So, last POV, we heard from LA-based acting coach Mara Casey about an actor's focus. This time out, NY-based acting coach Anthony Abeson covers quite a few topics, including the actor's DNA, "look" over talent, and how he feels US-based actors can win back roles that have been going to international actors.
Magical, Prehistoric Tribe Discovered Living in 21st Century
Want to meet one of them? Look in the mirror. If you're the kind of actor that's driven, salmon-like against the current to perform, then you're a carrier of precious, ancient, performance DNA. Back when the human race lived in and painted caves, they acted out the hunt gone well, so that it would, and if it did, they re-enacted how. Now most of the clan was content to sit and watch, but a precious few (even then we must have seemed a little odd to our fellows) were impelled to perform. One put on the skin of the animal, another picked up the spear, and together they performed "The Hunt." At other times, the Winter Solstice, for example, when it seemed the Sun was dying, we danced and sang the sunlight back and planted hope, an evergreen in people's hearts. And down though the ages, as our particular strand of DNA survived, we've lent our talent in service to the people, ensuring the survival of the race.
This thing we carry inside of us is two-fold: the tendency to perform and to become other people. Not just to get up in front of the clan, but to put on the mammoth skin as well. And yet today, more and more of our actors are using that ancient and magical tendency less and less. Duse is still revered today for her ability to transform. It was said of her that when by a brook, uncannily, she would ripple. When her lover spied her walking over a hill with some Russian wolfhounds, for a moment he couldn't tell them apart. It wasn't about her "look," but rather about who she became. Now it's about what we already look like. And this emphasis on type over talent has consequences.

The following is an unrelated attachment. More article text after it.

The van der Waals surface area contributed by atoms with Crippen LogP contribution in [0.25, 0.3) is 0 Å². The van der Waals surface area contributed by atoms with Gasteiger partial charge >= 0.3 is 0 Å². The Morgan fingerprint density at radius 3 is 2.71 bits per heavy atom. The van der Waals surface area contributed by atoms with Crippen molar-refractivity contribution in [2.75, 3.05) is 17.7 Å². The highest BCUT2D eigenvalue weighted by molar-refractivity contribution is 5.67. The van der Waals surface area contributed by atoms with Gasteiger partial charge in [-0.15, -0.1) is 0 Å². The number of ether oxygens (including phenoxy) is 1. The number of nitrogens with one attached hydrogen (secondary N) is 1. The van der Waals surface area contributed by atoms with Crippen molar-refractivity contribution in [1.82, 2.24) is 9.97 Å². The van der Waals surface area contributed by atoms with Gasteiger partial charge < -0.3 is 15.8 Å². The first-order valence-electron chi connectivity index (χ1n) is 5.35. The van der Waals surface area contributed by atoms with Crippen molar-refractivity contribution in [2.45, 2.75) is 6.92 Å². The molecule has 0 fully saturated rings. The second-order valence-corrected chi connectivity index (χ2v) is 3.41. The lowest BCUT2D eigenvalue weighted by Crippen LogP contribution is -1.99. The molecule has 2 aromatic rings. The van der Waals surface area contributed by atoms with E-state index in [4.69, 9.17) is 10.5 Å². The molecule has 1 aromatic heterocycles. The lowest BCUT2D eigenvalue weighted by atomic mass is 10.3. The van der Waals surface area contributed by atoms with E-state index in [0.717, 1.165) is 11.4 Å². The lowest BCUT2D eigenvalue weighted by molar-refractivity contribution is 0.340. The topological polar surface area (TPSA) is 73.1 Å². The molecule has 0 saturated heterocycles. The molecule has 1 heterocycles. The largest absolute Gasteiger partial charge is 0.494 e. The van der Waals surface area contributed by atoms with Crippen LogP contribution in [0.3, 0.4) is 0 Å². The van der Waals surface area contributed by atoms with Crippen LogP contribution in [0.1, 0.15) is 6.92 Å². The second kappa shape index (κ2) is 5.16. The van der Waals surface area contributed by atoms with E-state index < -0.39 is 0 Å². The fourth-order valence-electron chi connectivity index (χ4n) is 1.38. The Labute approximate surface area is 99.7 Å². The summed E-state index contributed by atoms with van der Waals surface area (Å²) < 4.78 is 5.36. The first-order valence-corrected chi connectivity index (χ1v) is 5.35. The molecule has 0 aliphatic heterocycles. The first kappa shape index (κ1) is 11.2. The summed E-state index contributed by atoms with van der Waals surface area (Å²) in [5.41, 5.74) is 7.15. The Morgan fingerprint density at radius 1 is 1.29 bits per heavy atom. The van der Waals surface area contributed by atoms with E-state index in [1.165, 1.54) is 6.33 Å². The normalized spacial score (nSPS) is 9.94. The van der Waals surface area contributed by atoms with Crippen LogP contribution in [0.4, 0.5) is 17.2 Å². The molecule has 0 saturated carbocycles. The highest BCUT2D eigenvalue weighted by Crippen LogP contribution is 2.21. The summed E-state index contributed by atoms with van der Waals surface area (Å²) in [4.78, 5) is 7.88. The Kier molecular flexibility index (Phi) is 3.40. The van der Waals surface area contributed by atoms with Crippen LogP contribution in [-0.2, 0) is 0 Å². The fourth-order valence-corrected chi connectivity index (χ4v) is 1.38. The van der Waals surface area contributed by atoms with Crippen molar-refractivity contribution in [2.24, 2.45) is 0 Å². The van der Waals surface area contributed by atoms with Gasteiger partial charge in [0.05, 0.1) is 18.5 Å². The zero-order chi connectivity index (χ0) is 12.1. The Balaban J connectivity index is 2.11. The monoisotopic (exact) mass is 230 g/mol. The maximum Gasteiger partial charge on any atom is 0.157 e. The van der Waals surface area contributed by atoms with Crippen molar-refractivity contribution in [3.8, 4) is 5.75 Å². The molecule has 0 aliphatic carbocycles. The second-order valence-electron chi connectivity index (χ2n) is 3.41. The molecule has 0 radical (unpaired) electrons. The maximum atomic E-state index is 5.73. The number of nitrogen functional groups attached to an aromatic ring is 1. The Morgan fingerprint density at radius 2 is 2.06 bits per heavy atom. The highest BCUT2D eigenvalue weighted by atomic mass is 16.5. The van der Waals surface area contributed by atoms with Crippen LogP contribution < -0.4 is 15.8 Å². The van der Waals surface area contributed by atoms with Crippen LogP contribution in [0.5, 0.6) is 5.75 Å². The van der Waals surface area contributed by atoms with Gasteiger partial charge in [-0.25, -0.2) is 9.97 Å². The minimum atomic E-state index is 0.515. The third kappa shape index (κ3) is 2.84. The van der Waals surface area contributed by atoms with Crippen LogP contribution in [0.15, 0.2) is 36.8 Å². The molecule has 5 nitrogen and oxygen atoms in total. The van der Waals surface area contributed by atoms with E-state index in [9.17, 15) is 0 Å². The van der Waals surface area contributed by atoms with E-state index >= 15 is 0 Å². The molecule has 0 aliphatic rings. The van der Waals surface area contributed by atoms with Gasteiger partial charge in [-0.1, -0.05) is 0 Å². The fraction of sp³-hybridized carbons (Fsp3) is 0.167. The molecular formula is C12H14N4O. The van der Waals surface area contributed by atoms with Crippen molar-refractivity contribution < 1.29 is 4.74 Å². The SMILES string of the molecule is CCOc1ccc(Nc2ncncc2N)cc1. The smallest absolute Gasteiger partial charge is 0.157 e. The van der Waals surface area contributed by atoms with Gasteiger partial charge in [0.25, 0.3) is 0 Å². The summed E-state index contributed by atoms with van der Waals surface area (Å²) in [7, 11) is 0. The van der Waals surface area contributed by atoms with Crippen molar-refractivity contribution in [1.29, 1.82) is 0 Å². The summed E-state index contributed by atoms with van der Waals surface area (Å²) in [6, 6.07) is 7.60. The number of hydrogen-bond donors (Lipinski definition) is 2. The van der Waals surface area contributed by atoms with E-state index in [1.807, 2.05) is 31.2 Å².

We're Devouring Our Young
Our young actors are a national resource which is being squandered through over-use of "look" and under-development of talent. Much has been written about the increasing amount of sexuality of film and television and its effect on the public, particularly the young. But what about what it's doing to the young actors who are increasingly being led to perceive their "hotness" as the route to success? This "route," however, does not lead to renewable resources. Consider the ever-faster cycle of gobble 'em up and spit 'em out by which the industry feeds its insatiable hunger for "hotties." While there will always be an endless supply of pretty boys and girls to be used, the valuation of talent as a precious resource to be developed, is shrinking like the Arctic ice-sheets.
The cycle is self-perpetuating, mutually provocative. The more cable channels, the more need for more "hotties," who--internalizing the dominance of type over talent in their drive for fame--try to market their looks right into employment without any training at all. Why should they train? The culture beguiles them with another path. Either way, undeveloped talent, used, is talent used up. The dragon eats its tail. And what are the consequences of undeveloped talent being used? The constant repetition of whatever personality traits and/or looks resulted in "success" in the first place will be milked unceasingly until one or the other gives out, and a replacement is found. The discard is then abandoned to the tender mercies of the market place, ill-equipped to repackage itself because the talent's been fused into a self-portrait that's no longer marketable. This tendency to paint-self-portraits has already begun to damage our craft.